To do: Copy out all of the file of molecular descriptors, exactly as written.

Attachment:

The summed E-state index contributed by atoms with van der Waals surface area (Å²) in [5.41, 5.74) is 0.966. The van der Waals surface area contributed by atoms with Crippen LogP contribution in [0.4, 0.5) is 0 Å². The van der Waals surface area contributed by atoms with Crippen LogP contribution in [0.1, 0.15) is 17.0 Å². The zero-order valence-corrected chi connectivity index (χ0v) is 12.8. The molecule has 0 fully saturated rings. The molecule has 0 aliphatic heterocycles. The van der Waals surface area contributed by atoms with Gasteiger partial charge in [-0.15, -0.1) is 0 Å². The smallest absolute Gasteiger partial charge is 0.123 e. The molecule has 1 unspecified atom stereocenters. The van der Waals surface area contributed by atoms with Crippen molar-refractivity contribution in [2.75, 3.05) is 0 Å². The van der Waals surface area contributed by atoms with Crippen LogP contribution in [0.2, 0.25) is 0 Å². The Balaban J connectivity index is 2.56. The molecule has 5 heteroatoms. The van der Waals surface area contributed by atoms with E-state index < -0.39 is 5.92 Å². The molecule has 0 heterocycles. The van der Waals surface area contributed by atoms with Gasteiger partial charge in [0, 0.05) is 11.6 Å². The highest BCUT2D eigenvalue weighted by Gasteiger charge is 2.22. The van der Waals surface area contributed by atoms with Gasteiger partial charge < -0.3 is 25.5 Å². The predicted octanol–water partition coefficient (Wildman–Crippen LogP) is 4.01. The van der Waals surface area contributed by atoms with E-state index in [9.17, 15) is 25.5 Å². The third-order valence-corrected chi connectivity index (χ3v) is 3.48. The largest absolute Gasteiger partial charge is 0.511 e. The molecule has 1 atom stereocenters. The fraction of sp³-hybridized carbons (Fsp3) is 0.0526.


The summed E-state index contributed by atoms with van der Waals surface area (Å²) in [5.41, 5.74) is 0.966. The van der Waals surface area contributed by atoms with Crippen LogP contribution in [0.4, 0.5) is 0 Å². The van der Waals surface area contributed by atoms with Crippen LogP contribution in [0.1, 0.15) is 17.0 Å². The zero-order valence-corrected chi connectivity index (χ0v) is 12.8. The molecule has 0 fully saturated rings. The molecule has 0 aliphatic heterocycles. The van der Waals surface area contributed by atoms with Gasteiger partial charge in [-0.15, -0.1) is 0 Å². The smallest absolute Gasteiger partial charge is 0.123 e. The molecule has 1 unspecified atom stereocenters. The van der Waals surface area contributed by atoms with Crippen molar-refractivity contribution in [2.75, 3.05) is 0 Å². The van der Waals surface area contributed by atoms with Crippen LogP contribution in [0.2, 0.25) is 0 Å². The Balaban J connectivity index is 2.56. The molecule has 5 heteroatoms. The van der Waals surface area contributed by atoms with E-state index < -0.39 is 5.92 Å². The molecule has 0 heterocycles. The van der Waals surface area contributed by atoms with Gasteiger partial charge in [0, 0.05) is 11.6 Å². The highest BCUT2D eigenvalue weighted by Gasteiger charge is 2.22. The van der Waals surface area contributed by atoms with Gasteiger partial charge < -0.3 is 25.5 Å². The predicted octanol–water partition coefficient (Wildman–Crippen LogP) is 4.01. The van der Waals surface area contributed by atoms with E-state index in [9.17, 15) is 25.5 Å². The third-order valence-corrected chi connectivity index (χ3v) is 3.48. The largest absolute Gasteiger partial charge is 0.511 e. The molecule has 1 atom stereocenters. The fraction of sp³-hybridized carbons (Fsp3) is 0.0526.